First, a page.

Health & Safety at Work: Your Rights Explained

All workers are entitled to work in an environment that is reasonably safe. Primary responsibility for ensuring health and safety in the work place is down to employers. However employees also have some responsibilities.

Your Employer’s responsibilities

Employers have a number of responsibilities to ensure the health and safety of their employees. These include:

  • Assess any risks and put in place precautions to reduce them
  • Explain any risks and how to avoid them to employees
  • Provide employees, for free, with any training required for them to safely do their job
  • Give employees, for free, any equipment or protective clothing required for them to safely do their job, and ensure that equipment is properly looked after or replaced when necessary
  • Provide access to toilets, washing facilities and drinking water for all employees
  • Provide access to adequate first aid facilities
  • Report major injuries or fatalities to the Incident Contact Centre (0345 300 9923) and report other more serious injuries to HSE
  • Have insurance that provides cover in case employees are injured at work.
  • Work closely with any contractors and other businesses using the work area to ensure the health and safety of their employees

Your Responsibilities as an Employee

Employees also have responsibilities at work to ensure their own health and safety, and the safety of fellow employees:

  • Follow training provided to you by your employer
  • Take reasonable care for your own safety
  • Co-operate with your employer’s efforts to ensure your and other’s health and safety at work
  • Tell your manager or employer’s Health and Safety Representative if you consider that the job or environment is putting your or anyone else’s health at risk

Risks requiring special attention

There are a number of situations in which health and safety should be given special attention:

1. Coming back to work after time off

If you are unwell, you are entitled to take time off work in order to recover. The first seven days you can self-certify. Any time off work over 7 days, you will need a note from your GP advising that you are unfit for work (often called a “sick note”).

Remember that you have a duty to look after your own health and safety at work. You should therefore only return to work when you are well enough to safely do your job.

You may need to initially return to work on reduced or “light” duties – for example not carrying out heavy manual handling tasks. Your employer should specifically assess the risks to you (in your current medical condition) of carrying out each task. They have a responsibility to make reasonable adjustments in order to ensure that you are safe at work.

However you also have a responsibility to stick to those amended duties until your employer says otherwise; if your employer has given you light duties, they have done so for a reason, and because they have assessed a particular risk to you.

2. Lone working

You employer should have specifically assessed the risks of carrying out each task for a lone worker. (For example working at height or using chemicals is likely to be more dangerous for a lone worker if they do not have others around them to assist should first aid be required.)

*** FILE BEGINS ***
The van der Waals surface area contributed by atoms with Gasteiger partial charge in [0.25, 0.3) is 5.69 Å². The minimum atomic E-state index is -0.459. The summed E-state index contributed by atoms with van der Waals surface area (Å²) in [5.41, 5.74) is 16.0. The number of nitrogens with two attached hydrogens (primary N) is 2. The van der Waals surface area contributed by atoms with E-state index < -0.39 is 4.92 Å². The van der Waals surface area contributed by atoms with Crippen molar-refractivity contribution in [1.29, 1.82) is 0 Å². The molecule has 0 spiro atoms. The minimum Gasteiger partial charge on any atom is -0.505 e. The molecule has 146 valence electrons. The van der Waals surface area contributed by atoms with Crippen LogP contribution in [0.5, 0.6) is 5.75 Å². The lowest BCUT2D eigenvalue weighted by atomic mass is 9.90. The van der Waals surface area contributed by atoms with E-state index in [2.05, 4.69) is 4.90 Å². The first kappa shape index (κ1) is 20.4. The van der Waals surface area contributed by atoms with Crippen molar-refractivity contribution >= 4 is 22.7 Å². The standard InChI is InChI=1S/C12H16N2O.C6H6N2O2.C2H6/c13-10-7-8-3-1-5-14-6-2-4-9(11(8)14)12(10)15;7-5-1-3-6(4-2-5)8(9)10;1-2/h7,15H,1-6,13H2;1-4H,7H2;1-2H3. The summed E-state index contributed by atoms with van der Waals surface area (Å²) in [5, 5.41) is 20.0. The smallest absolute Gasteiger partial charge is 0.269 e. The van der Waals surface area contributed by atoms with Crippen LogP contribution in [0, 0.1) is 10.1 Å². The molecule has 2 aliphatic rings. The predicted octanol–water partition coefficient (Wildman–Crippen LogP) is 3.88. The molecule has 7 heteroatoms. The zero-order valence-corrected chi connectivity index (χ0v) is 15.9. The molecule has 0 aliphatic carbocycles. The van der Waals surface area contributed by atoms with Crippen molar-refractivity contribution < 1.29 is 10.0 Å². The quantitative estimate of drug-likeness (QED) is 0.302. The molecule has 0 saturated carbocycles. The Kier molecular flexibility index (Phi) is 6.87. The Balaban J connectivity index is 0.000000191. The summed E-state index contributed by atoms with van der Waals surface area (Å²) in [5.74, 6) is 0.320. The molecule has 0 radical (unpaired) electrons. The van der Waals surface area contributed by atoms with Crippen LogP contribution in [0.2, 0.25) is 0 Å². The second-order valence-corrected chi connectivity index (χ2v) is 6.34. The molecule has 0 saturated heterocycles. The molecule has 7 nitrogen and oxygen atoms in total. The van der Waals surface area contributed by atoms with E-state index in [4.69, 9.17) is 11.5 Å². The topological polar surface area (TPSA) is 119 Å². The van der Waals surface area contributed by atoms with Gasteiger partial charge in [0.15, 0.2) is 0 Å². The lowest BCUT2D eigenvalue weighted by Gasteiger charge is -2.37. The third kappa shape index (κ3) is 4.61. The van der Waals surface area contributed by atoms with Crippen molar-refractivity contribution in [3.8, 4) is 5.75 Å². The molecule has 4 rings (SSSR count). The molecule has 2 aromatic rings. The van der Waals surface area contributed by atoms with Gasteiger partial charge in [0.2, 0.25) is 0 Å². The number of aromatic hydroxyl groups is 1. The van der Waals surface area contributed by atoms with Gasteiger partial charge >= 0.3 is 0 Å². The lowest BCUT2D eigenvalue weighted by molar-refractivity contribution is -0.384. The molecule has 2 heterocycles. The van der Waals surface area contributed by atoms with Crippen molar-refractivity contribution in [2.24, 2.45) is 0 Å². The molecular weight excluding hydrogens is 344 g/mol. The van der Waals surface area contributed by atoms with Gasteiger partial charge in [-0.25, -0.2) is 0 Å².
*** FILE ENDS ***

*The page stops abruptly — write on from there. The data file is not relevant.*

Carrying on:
Your employer should in any assessment of risk specifically consider:

  • Whether work is to be done at night
  • Any risk of violence towards employees
  • Whether the use of harmful substances is required
  • Procedures for keeping in touch with lone workers
  • Access to first aid services if required by a lone worker

Your employer should carry out this assessment for each individual, specifically considering their medical suitability for a lone working role. (For example it may not be advisable to have someone with a heart problem and history of strokes to carry out a heavy manual task working as a lone worker. This is because the manual labour may increase their risk of further injury, and working alone, they may not have anyone around them to provide first aid if required.)

Remember: Being a “lone worker” does not necessarily mean working by yourself with no one around you, and so the risk must be assessed on a case by case basis. (For example a technician who fixes photocopiers may be a “lone worker”, but actually spend every day in an office environment surrounded by other people. That is a very different situation to a security guard who is the only person on a large construction site.)

What can you do if your employer ignores your concerns?

If you have told your employer about your concerns, but they aren’t willing to listen or don’t take action, you can report your concerns to the Health and Safety Executive. ( / 0300 003 1647)

Remember that if you are a “whistle-blower”, your employment rights are protected your employer can’t treat you any differently as a result.

What is HSE’s procedure to deal with a report?

  1. Receive report
  2. Assess if the matter is something that they can and should look into further – within 24 hours, during the working week
  3. Let you know what action they are taking – within 21 days
  4. If you disagree with that decision, you can appeal – within 10 days of being told the decision. Email if you wish to appeal, and include any further information not already considered by HSE
  5. HSE will let you know the result of the appeal, usually by email

Ensuring Health and Safety in the work place is the responsibility of everyone, not just your employer. If you see something that is dangerous, report it. If you can think of a safer way to carry out a task, speak to your employer about changing their standard practice!

Leave a Reply

Your email address will not be published. Required fields are marked *